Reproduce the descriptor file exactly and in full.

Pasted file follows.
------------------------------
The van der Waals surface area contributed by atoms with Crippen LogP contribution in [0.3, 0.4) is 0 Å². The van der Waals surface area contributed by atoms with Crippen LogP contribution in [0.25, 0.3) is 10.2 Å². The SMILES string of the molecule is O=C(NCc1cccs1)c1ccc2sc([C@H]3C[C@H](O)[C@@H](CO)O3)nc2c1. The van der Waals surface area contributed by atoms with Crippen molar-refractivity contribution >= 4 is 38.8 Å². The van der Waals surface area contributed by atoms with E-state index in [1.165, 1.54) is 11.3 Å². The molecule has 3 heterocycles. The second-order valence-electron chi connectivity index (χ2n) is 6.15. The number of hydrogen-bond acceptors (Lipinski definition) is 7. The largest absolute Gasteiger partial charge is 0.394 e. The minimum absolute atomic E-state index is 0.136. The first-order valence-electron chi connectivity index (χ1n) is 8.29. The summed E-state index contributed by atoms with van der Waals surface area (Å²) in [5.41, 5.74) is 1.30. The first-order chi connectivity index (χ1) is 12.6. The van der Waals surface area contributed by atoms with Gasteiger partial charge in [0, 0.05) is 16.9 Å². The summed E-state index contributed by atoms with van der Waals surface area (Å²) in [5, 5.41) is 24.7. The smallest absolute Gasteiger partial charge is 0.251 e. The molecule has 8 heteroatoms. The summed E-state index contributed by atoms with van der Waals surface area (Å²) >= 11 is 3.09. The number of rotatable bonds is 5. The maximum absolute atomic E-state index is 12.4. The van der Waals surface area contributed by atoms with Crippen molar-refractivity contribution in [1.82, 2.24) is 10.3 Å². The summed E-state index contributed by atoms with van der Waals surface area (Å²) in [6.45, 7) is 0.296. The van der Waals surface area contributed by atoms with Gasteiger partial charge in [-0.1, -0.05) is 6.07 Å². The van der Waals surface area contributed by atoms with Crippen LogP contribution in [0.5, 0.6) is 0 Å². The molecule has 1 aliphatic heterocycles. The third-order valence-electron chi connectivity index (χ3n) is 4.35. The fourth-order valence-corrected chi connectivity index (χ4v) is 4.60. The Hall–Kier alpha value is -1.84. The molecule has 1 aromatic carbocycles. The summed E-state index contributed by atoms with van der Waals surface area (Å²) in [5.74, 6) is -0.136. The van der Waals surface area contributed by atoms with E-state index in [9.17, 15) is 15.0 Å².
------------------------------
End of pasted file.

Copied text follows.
The van der Waals surface area contributed by atoms with Crippen LogP contribution in [0.3, 0.4) is 0 Å². The van der Waals surface area contributed by atoms with Crippen LogP contribution in [0.25, 0.3) is 10.2 Å². The SMILES string of the molecule is O=C(NCc1cccs1)c1ccc2sc([C@H]3C[C@H](O)[C@@H](CO)O3)nc2c1. The van der Waals surface area contributed by atoms with Crippen molar-refractivity contribution >= 4 is 38.8 Å². The van der Waals surface area contributed by atoms with E-state index in [1.165, 1.54) is 11.3 Å². The molecule has 3 heterocycles. The second-order valence-electron chi connectivity index (χ2n) is 6.15. The number of hydrogen-bond acceptors (Lipinski definition) is 7. The largest absolute Gasteiger partial charge is 0.394 e. The minimum absolute atomic E-state index is 0.136. The first-order valence-electron chi connectivity index (χ1n) is 8.29. The summed E-state index contributed by atoms with van der Waals surface area (Å²) in [5.41, 5.74) is 1.30. The first-order chi connectivity index (χ1) is 12.6. The van der Waals surface area contributed by atoms with Gasteiger partial charge in [0, 0.05) is 16.9 Å². The summed E-state index contributed by atoms with van der Waals surface area (Å²) in [5, 5.41) is 24.7. The smallest absolute Gasteiger partial charge is 0.251 e. The molecule has 8 heteroatoms. The summed E-state index contributed by atoms with van der Waals surface area (Å²) >= 11 is 3.09. The number of rotatable bonds is 5. The maximum absolute atomic E-state index is 12.4. The van der Waals surface area contributed by atoms with Crippen molar-refractivity contribution in [1.82, 2.24) is 10.3 Å². The summed E-state index contributed by atoms with van der Waals surface area (Å²) in [6.45, 7) is 0.296. The van der Waals surface area contributed by atoms with Gasteiger partial charge in [-0.1, -0.05) is 6.07 Å². The van der Waals surface area contributed by atoms with Crippen LogP contribution in [0.5, 0.6) is 0 Å². The molecule has 1 aliphatic heterocycles. The third-order valence-electron chi connectivity index (χ3n) is 4.35. The fourth-order valence-corrected chi connectivity index (χ4v) is 4.60. The Hall–Kier alpha value is -1.84. The molecule has 1 aromatic carbocycles. The summed E-state index contributed by atoms with van der Waals surface area (Å²) in [5.74, 6) is -0.136. The van der Waals surface area contributed by atoms with E-state index in [9.17, 15) is 15.0 Å².